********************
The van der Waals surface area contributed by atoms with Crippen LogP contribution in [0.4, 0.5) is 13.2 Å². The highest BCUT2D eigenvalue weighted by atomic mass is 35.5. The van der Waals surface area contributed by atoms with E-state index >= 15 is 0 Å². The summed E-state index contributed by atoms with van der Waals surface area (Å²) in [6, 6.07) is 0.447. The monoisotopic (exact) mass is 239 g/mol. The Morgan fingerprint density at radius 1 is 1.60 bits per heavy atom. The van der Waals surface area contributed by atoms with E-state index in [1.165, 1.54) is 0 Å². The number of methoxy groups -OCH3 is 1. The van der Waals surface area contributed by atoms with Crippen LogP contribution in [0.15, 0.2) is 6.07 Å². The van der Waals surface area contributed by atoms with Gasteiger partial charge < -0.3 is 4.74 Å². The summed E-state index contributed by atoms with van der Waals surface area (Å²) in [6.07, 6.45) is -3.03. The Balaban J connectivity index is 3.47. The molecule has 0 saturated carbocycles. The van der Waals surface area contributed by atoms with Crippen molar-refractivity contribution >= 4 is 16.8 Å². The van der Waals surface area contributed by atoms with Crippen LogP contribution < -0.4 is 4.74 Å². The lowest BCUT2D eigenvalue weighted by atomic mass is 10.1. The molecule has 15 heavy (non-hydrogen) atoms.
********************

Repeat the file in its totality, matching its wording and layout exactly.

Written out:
The van der Waals surface area contributed by atoms with Crippen LogP contribution in [0.4, 0.5) is 13.2 Å². The highest BCUT2D eigenvalue weighted by atomic mass is 35.5. The van der Waals surface area contributed by atoms with E-state index >= 15 is 0 Å². The summed E-state index contributed by atoms with van der Waals surface area (Å²) in [6, 6.07) is 0.447. The monoisotopic (exact) mass is 239 g/mol. The Morgan fingerprint density at radius 1 is 1.60 bits per heavy atom. The van der Waals surface area contributed by atoms with E-state index in [1.165, 1.54) is 0 Å². The number of methoxy groups -OCH3 is 1. The van der Waals surface area contributed by atoms with Crippen LogP contribution in [0.15, 0.2) is 6.07 Å². The van der Waals surface area contributed by atoms with Gasteiger partial charge < -0.3 is 4.74 Å². The summed E-state index contributed by atoms with van der Waals surface area (Å²) in [6.07, 6.45) is -3.03. The Balaban J connectivity index is 3.47. The molecule has 0 saturated carbocycles. The van der Waals surface area contributed by atoms with Crippen molar-refractivity contribution >= 4 is 16.8 Å². The van der Waals surface area contributed by atoms with Crippen LogP contribution < -0.4 is 4.74 Å². The lowest BCUT2D eigenvalue weighted by atomic mass is 10.1. The molecule has 15 heavy (non-hydrogen) atoms.